For a couple of years, CNN hosts (I am talking to you, Jim Sciutto) appeared in the guise of spokespersons for intel. The airwaves and op-ed pages were full of Jim Comeys and Andy McCabe, but also a hundred former CIA and FBI agents and executives. All the networks hired former federal prosecutors to make the case against Trump, gasping at their legal expertise and relentlessly praising the legal system. John Brennan and Michael Haden spoke with unexamined authority into an atmosphere of sycophancy. The intelligence and law enforcement services that Trump seemed intent on insulting (though hardly dismantling) were, it turned out, the envy of the world. Their information was, again, "the gold standard." People in or just out of intel leaked to CNN, the Times, and so on, and they believed it all: the Steele dossier, for example. They treated FISA warrants as tantamount to criminal convictions, for American intel would never request such a thing without substantial evidence of wrongdoing.
Now, if these news outlets have a job, it's to be skeptical of the American intelligence community, which has, since World War II, lobbed our nation into a series of wars, assassinations, and coups, engaged in torture and operated black site internment facilities all over the world, gained close to universal access to our communications, and constantly tried to sell the most ridiculous lies to the world. What's notable about many of these operations (the Gulf of Tonkin, the WMDs, the kill-Fidel project, NSA surveillance as revealed by Edward Snowden, and so on), is how bungled they’ve been, and how bumbling the lies with which they've been sold. But as soon as Trump said "deep state," these jerks could do no wrong. They’re now all that keeps Americans safe, which is now all that matters.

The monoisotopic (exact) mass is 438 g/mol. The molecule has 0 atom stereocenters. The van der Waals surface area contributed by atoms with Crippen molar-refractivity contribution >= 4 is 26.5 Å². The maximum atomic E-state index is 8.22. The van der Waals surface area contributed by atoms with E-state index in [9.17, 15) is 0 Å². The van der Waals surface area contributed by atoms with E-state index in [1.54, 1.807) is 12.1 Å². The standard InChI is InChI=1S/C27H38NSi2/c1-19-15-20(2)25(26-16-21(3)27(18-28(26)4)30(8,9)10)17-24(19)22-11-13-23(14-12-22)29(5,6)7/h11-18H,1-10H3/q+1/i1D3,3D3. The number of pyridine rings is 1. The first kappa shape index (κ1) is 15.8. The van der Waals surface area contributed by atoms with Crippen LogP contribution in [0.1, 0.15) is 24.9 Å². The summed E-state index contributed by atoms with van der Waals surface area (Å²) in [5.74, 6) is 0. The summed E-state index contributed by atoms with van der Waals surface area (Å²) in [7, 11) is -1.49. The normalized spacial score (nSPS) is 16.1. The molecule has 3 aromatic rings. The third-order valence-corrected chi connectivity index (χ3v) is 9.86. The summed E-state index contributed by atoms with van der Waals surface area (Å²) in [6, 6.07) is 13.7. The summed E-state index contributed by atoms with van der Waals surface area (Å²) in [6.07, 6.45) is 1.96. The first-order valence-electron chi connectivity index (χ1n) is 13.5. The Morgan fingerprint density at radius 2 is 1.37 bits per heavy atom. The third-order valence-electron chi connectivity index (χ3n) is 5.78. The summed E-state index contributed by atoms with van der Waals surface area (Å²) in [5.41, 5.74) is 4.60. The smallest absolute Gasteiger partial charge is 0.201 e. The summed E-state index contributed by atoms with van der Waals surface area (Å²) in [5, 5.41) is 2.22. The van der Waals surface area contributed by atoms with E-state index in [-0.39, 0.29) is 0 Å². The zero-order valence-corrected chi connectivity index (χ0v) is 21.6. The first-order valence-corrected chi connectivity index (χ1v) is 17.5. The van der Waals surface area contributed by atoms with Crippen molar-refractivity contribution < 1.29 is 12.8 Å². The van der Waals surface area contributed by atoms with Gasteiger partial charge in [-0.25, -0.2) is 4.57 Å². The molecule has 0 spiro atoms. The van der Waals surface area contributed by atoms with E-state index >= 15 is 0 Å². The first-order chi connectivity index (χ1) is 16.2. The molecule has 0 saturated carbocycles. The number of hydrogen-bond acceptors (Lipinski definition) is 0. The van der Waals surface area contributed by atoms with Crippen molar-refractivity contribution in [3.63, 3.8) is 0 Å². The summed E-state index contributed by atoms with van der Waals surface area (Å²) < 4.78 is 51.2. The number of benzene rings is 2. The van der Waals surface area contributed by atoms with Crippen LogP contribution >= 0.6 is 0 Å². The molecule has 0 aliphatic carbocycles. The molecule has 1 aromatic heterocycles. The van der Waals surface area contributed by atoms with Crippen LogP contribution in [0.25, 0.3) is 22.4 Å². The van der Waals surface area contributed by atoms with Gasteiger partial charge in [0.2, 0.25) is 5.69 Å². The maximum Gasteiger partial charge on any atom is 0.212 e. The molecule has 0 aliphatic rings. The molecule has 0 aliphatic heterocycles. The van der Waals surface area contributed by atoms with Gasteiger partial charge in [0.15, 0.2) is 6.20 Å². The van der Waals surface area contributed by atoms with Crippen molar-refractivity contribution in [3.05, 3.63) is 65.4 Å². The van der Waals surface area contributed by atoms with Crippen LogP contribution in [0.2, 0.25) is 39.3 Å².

Trump, according to CNN, the Times , Biden, and typical liberal Trump opponents, tried to destroy the beautiful legacy of American foreign policy. For a century or more, they said, America has inspired the world. Wherever people seek freedom and basic human rights, they turn toward America as their model; wherever people are fighting for equality and democracy, they can count on the support of the USA. But then Trump came along. He almost took us out of NATO, maybe? He thought America could "go it alone." He lost our allies and courted our enemies.
America in the Trump era wasn’t the beacon of freedom it had been at My Lai, Abu Ghraib, Guantanamo; the beacon of freedom that riddled the corpses of Patrice Lumumba and Salvador Allende with bullets; that installed the Shah in Iran; that propped up right-wing dictators throughout the world during the Cold War. America under Trump, they asserted, hasn’t been the glowing symbol of equality that it was during the Jim Crow era or in our own era of mass racial incarceration brought to you by people like Biden and the Clintons.
I'd suggest considerable skepticism on it at all times. If you let them, these people will sell you anything and then use you to drive the world to war or wherever they happen to want to go this week. And they'll fuck up and conceal it forever, if your basic stance is that they're Science and authority and safety and it's your job to believe and peddle what they say, wherever that may lead.
Perhaps, in the Biden era, these people can return to doing some semblance of their jobs. It's unlikely that they'll have time or energy to focus, however, if Trump is still tweeting.
—Follow Crispin Sartwell on Twitter: @CrispinSartwell